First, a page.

Do this: Find ways to burn more calories, too, by being more active. Go for a walk during breaks or at lunch, take the stairs instead of the elevator, walk or ride your bike to work (if possible), park further away from the office if you drive, and start a walking club with your coworkers.

Breathing new life into your employee of the month program

Does your company have an employee of the month program that is falling short of your expectations? Or worse yet, it appears to be a complete failure? Don’t give up on it! It may just need a few tweaks to get it back on track in 2012.

First, think about what’s not working and why you’re struggling with running an employee of the month program.  Here are some suggestions on how to address some of the more common shortfalls:

Not enough nominations each month -- Your program may be lacking the awareness, and constant reinforcement, it needs.  Display fun, promotional posters in lunch and break rooms, send out reminder emails to submit your nominations, talk up the program and why it exists at regular department meetings, and give each winner his or her moment in the spotlight through coverage in newsletters, on the intranet and in announcements at company-wide meetings.

Perception that program is a popularity contest or unfair -- Certainly, some employees are “negative Nellies” and will find fault in anything you do to improve employee morale and motivation. But what about the well-meaning employees who dismiss your program because they think it’s based on favoritism? The best way to prevent (or counteract) this perception is to clearly state the award criteria to your staff, and make sure everyone has a chance to nominate an individual -- not just coworkers or a narrow group of middle managers.

Employee morale remains low -- Understanding employee morale isn’t a one-size-fits-all formula. What puts a spring in one employee’s step may leave another employee cold. That’s why your employee of the month program needs to be part of a company culture that treats employees with respect, encourages positive interaction between coworkers, and values regular, constructive feedback between employees and their bosses. Without this foundation, employees probably won’t rally around your program and may consider it a weak attempt to enhance workplace motivation when their other needs are not being met.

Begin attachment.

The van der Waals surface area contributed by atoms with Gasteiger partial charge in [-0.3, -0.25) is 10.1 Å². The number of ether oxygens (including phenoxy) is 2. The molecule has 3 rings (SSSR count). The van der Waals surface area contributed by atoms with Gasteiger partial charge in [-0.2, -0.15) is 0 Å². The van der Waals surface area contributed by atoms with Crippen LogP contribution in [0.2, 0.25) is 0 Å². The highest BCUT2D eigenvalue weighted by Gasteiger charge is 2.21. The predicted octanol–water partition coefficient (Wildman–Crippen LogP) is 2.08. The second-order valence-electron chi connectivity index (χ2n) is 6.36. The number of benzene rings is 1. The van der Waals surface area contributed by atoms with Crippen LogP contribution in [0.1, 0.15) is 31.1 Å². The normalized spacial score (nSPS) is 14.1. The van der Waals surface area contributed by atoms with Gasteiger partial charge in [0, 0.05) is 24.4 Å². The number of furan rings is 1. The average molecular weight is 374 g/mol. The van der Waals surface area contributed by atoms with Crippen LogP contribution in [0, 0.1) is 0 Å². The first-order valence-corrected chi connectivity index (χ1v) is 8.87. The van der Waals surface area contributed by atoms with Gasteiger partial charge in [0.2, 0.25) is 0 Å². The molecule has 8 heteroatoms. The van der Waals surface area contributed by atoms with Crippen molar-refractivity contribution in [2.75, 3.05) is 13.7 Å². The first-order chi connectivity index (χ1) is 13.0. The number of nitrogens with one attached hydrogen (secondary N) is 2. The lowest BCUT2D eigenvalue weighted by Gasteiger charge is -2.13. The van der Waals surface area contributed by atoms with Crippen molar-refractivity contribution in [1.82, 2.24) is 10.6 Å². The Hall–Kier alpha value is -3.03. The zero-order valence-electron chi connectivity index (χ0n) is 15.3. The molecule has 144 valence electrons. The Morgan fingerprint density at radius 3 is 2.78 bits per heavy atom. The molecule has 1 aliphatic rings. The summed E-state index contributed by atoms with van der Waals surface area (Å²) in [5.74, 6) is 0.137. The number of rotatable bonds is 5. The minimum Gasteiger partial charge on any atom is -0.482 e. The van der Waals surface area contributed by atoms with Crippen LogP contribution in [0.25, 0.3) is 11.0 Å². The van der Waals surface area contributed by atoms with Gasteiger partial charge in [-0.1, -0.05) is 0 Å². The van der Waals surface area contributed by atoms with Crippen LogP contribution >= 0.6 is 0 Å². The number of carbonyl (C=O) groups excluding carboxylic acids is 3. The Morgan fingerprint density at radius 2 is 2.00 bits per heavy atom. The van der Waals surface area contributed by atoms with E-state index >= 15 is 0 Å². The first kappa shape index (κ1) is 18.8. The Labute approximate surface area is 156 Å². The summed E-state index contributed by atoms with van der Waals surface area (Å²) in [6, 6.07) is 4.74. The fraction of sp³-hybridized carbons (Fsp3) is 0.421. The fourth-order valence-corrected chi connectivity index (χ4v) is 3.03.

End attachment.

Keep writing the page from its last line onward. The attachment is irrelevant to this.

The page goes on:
Lack of enthusiasm about the actual award -- What are the employee of the month awards you give out? Perhaps that’s what is falling flat, and not the program itself. It may be time to introduce a new award -- whether it’s a more modern plaque or award, a colorful candy jar or a snazzy, engraved pen. And don’t forget to attach the award with a special workplace perk, like a reserved parking space or extra time off. You may want to provide a few options, as well. Some companies offer a choice of, say, three retail gift cards with the recognition award so winning employees can pick what shopping excursion they’ll enjoy most.

Compliance reminder: NLRA posting deadline is January 31, 2012

In less than two months, nearly all private-sector employers will be required to post a notice informing employees of their rights under the National Labor Relations Act (NLRA).

Reduce risk and ensure compliance with Poster Guard® Compliance Protection! Membership includes the updated federal poster and all mandatory state postings that are required for your business's compliance. You will also receive the convenience of automatic replacement shipments every time a mandatory change occurs affecting your business, for one full year!

FAQs with the new NRLA poster

Q: What if my business is non-unionized? Do I still have to comply?
A: Yes, this new poster is mandatory regardless of your company’s union status. It applies to union and non-union workplaces alike.

Q: It says “nearly” all employers have to post the new notice. What are the exceptions?
A: At this time, the requirement does not apply to agricultural, railroad or airline employers -- or the U.S. Postal Service.

Q: Will this be a separate posting?
A: No, it will be added to the current Federal Poster. Consequently, the poster will be larger – increasing from 24” x 26 ¾” to 24” x 32.75”.

Q: Are there any other posting requirements?
A: Yes, the notice must be posted in other languages if 20 percent or more of your workforce is not proficient in English. In addition to providing a Spanish version on the Spanish Federal Poster, we will create versions in other languages if there’s a demand.

Q: What are the penalties for non-compliance?
A: There is no specific fine connected with this posting. However, noncompliance can be treated as an “unfair labor practice” and can be used as damaging evidence in a lawsuit.